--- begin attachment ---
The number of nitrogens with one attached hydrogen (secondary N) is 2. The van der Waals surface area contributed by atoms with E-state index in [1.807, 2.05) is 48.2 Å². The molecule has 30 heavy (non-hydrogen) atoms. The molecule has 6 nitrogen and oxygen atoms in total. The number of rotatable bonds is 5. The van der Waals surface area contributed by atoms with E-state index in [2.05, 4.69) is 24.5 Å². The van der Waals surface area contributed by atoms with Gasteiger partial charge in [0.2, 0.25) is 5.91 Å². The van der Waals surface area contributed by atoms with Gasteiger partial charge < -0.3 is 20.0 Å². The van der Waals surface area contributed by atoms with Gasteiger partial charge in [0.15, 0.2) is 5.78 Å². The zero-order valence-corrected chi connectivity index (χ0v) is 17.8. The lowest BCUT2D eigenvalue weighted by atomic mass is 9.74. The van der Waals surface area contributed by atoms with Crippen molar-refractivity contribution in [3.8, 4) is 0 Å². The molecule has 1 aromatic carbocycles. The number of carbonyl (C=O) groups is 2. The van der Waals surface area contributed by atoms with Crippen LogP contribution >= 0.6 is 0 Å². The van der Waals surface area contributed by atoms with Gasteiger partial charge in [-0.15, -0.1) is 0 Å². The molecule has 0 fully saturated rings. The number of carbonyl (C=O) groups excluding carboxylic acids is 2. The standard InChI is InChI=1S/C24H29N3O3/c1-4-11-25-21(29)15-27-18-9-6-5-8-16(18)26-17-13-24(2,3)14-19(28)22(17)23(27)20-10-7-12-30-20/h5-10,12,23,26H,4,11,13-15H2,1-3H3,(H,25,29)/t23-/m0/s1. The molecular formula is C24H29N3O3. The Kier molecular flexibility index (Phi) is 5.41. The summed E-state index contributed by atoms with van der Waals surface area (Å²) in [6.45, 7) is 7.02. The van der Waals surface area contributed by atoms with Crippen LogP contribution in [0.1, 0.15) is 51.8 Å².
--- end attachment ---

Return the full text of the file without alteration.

The number of nitrogens with one attached hydrogen (secondary N) is 2. The van der Waals surface area contributed by atoms with E-state index in [1.807, 2.05) is 48.2 Å². The molecule has 30 heavy (non-hydrogen) atoms. The molecule has 6 nitrogen and oxygen atoms in total. The number of rotatable bonds is 5. The van der Waals surface area contributed by atoms with E-state index in [2.05, 4.69) is 24.5 Å². The van der Waals surface area contributed by atoms with Gasteiger partial charge in [0.2, 0.25) is 5.91 Å². The van der Waals surface area contributed by atoms with Gasteiger partial charge < -0.3 is 20.0 Å². The van der Waals surface area contributed by atoms with Gasteiger partial charge in [0.15, 0.2) is 5.78 Å². The zero-order valence-corrected chi connectivity index (χ0v) is 17.8. The lowest BCUT2D eigenvalue weighted by atomic mass is 9.74. The van der Waals surface area contributed by atoms with Crippen molar-refractivity contribution in [3.8, 4) is 0 Å². The molecule has 1 aromatic carbocycles. The number of carbonyl (C=O) groups is 2. The van der Waals surface area contributed by atoms with Crippen LogP contribution >= 0.6 is 0 Å². The van der Waals surface area contributed by atoms with Gasteiger partial charge in [-0.15, -0.1) is 0 Å². The molecule has 0 fully saturated rings. The number of carbonyl (C=O) groups excluding carboxylic acids is 2. The standard InChI is InChI=1S/C24H29N3O3/c1-4-11-25-21(29)15-27-18-9-6-5-8-16(18)26-17-13-24(2,3)14-19(28)22(17)23(27)20-10-7-12-30-20/h5-10,12,23,26H,4,11,13-15H2,1-3H3,(H,25,29)/t23-/m0/s1. The molecular formula is C24H29N3O3. The Kier molecular flexibility index (Phi) is 5.41. The summed E-state index contributed by atoms with van der Waals surface area (Å²) in [6.45, 7) is 7.02. The van der Waals surface area contributed by atoms with Crippen LogP contribution in [0.1, 0.15) is 51.8 Å².